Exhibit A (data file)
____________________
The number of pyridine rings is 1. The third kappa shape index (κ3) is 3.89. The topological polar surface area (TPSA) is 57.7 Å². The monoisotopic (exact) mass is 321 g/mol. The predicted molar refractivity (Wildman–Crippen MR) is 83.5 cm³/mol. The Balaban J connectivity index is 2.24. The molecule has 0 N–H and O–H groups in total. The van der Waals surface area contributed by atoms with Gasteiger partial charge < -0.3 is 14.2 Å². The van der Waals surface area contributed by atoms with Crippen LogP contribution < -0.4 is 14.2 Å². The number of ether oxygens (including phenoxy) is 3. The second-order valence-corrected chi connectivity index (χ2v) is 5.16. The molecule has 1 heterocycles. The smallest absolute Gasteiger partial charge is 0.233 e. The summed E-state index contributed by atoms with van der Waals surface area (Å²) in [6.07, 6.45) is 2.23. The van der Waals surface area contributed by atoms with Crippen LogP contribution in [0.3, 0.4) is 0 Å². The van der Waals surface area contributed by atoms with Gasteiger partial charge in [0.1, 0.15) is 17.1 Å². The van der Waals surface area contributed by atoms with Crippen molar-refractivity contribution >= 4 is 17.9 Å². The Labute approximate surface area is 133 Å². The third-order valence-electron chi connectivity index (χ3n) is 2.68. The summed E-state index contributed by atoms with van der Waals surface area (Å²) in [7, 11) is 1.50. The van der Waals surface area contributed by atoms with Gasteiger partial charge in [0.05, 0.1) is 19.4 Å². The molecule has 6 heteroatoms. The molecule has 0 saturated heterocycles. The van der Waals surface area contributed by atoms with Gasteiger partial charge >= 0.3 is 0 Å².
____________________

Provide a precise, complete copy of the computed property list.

The number of pyridine rings is 1. The third kappa shape index (κ3) is 3.89. The topological polar surface area (TPSA) is 57.7 Å². The monoisotopic (exact) mass is 321 g/mol. The predicted molar refractivity (Wildman–Crippen MR) is 83.5 cm³/mol. The Balaban J connectivity index is 2.24. The molecule has 0 N–H and O–H groups in total. The van der Waals surface area contributed by atoms with Gasteiger partial charge < -0.3 is 14.2 Å². The van der Waals surface area contributed by atoms with Crippen LogP contribution < -0.4 is 14.2 Å². The number of ether oxygens (including phenoxy) is 3. The second-order valence-corrected chi connectivity index (χ2v) is 5.16. The molecule has 1 heterocycles. The smallest absolute Gasteiger partial charge is 0.233 e. The summed E-state index contributed by atoms with van der Waals surface area (Å²) in [6.07, 6.45) is 2.23. The van der Waals surface area contributed by atoms with Crippen LogP contribution in [0.3, 0.4) is 0 Å². The van der Waals surface area contributed by atoms with Gasteiger partial charge in [0.1, 0.15) is 17.1 Å². The van der Waals surface area contributed by atoms with Crippen molar-refractivity contribution >= 4 is 17.9 Å². The Labute approximate surface area is 133 Å². The third-order valence-electron chi connectivity index (χ3n) is 2.68. The summed E-state index contributed by atoms with van der Waals surface area (Å²) in [7, 11) is 1.50. The van der Waals surface area contributed by atoms with Gasteiger partial charge in [0.05, 0.1) is 19.4 Å². The molecule has 6 heteroatoms. The molecule has 0 saturated heterocycles. The van der Waals surface area contributed by atoms with Gasteiger partial charge >= 0.3 is 0 Å².